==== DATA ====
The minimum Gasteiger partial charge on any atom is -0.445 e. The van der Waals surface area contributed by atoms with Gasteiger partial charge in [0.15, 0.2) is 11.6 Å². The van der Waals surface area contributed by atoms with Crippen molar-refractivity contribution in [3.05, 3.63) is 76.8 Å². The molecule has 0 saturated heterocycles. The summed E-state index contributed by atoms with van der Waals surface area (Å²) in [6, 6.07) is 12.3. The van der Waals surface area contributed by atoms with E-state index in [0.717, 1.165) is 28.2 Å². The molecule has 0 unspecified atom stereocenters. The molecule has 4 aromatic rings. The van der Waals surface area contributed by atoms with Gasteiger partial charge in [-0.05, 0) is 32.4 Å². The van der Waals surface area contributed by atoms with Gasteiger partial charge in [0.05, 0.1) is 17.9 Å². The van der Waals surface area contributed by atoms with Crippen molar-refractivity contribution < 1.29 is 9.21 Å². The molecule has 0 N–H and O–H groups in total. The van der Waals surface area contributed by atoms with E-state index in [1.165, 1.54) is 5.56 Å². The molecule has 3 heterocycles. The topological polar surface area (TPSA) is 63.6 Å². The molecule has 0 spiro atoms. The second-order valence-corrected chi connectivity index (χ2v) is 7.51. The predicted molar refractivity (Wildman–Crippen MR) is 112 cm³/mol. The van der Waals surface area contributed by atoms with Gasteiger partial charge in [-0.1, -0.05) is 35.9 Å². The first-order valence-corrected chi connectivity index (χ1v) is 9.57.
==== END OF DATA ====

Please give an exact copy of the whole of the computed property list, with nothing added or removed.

The minimum Gasteiger partial charge on any atom is -0.445 e. The van der Waals surface area contributed by atoms with Gasteiger partial charge in [0.15, 0.2) is 11.6 Å². The van der Waals surface area contributed by atoms with Crippen molar-refractivity contribution in [3.05, 3.63) is 76.8 Å². The molecule has 0 saturated heterocycles. The summed E-state index contributed by atoms with van der Waals surface area (Å²) in [6, 6.07) is 12.3. The van der Waals surface area contributed by atoms with E-state index in [0.717, 1.165) is 28.2 Å². The molecule has 0 unspecified atom stereocenters. The molecule has 4 aromatic rings. The van der Waals surface area contributed by atoms with Gasteiger partial charge in [-0.05, 0) is 32.4 Å². The van der Waals surface area contributed by atoms with Gasteiger partial charge in [0.05, 0.1) is 17.9 Å². The van der Waals surface area contributed by atoms with Crippen molar-refractivity contribution < 1.29 is 9.21 Å². The molecule has 0 N–H and O–H groups in total. The van der Waals surface area contributed by atoms with E-state index in [1.165, 1.54) is 5.56 Å². The molecule has 3 heterocycles. The topological polar surface area (TPSA) is 63.6 Å². The molecule has 0 spiro atoms. The second-order valence-corrected chi connectivity index (χ2v) is 7.51. The predicted molar refractivity (Wildman–Crippen MR) is 112 cm³/mol. The van der Waals surface area contributed by atoms with Gasteiger partial charge in [-0.1, -0.05) is 35.9 Å². The first-order valence-corrected chi connectivity index (χ1v) is 9.57.